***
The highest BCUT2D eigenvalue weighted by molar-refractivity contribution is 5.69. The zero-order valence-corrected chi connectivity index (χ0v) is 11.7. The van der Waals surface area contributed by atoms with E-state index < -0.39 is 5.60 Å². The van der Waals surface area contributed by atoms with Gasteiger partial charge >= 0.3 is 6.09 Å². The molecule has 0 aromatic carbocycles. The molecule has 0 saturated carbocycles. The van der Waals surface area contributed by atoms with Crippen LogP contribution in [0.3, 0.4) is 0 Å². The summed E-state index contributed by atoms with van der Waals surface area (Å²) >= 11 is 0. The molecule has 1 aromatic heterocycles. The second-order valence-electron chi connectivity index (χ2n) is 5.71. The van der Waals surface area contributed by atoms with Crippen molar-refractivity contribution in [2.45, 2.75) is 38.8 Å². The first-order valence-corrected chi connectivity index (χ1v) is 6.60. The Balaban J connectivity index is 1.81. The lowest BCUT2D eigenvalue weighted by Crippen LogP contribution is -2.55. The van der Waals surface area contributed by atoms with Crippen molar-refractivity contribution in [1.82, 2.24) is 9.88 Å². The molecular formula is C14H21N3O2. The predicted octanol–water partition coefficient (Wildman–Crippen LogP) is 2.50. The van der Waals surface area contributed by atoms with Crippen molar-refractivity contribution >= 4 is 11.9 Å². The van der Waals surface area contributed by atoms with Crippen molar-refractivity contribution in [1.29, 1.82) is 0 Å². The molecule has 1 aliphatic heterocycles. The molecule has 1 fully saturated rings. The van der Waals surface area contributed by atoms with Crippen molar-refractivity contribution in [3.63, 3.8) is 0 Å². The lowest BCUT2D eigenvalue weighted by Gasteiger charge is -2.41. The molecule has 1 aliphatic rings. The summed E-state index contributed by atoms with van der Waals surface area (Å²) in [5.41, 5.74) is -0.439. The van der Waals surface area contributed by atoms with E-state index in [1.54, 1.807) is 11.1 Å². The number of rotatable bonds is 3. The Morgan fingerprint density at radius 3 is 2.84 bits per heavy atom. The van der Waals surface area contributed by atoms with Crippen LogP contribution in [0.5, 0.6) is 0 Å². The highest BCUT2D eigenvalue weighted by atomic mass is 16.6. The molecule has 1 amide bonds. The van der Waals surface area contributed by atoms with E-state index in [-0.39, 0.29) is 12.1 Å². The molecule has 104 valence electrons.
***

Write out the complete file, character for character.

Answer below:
The highest BCUT2D eigenvalue weighted by molar-refractivity contribution is 5.69. The zero-order valence-corrected chi connectivity index (χ0v) is 11.7. The van der Waals surface area contributed by atoms with E-state index < -0.39 is 5.60 Å². The van der Waals surface area contributed by atoms with Gasteiger partial charge >= 0.3 is 6.09 Å². The molecule has 0 aromatic carbocycles. The molecule has 0 saturated carbocycles. The van der Waals surface area contributed by atoms with Crippen LogP contribution in [0.3, 0.4) is 0 Å². The summed E-state index contributed by atoms with van der Waals surface area (Å²) >= 11 is 0. The molecule has 1 aromatic heterocycles. The second-order valence-electron chi connectivity index (χ2n) is 5.71. The van der Waals surface area contributed by atoms with Crippen molar-refractivity contribution in [2.45, 2.75) is 38.8 Å². The first-order valence-corrected chi connectivity index (χ1v) is 6.60. The Balaban J connectivity index is 1.81. The lowest BCUT2D eigenvalue weighted by Crippen LogP contribution is -2.55. The van der Waals surface area contributed by atoms with Crippen molar-refractivity contribution in [1.82, 2.24) is 9.88 Å². The molecular formula is C14H21N3O2. The predicted octanol–water partition coefficient (Wildman–Crippen LogP) is 2.50. The van der Waals surface area contributed by atoms with Crippen molar-refractivity contribution >= 4 is 11.9 Å². The van der Waals surface area contributed by atoms with Crippen molar-refractivity contribution in [1.29, 1.82) is 0 Å². The molecule has 1 aliphatic heterocycles. The molecule has 1 fully saturated rings. The van der Waals surface area contributed by atoms with Crippen molar-refractivity contribution in [3.63, 3.8) is 0 Å². The lowest BCUT2D eigenvalue weighted by Gasteiger charge is -2.41. The molecule has 1 aliphatic rings. The summed E-state index contributed by atoms with van der Waals surface area (Å²) in [5.41, 5.74) is -0.439. The van der Waals surface area contributed by atoms with E-state index in [1.54, 1.807) is 11.1 Å². The number of rotatable bonds is 3. The Morgan fingerprint density at radius 3 is 2.84 bits per heavy atom. The van der Waals surface area contributed by atoms with Crippen LogP contribution in [0.5, 0.6) is 0 Å². The highest BCUT2D eigenvalue weighted by atomic mass is 16.6. The molecule has 1 amide bonds. The van der Waals surface area contributed by atoms with E-state index in [-0.39, 0.29) is 12.1 Å². The molecule has 104 valence electrons.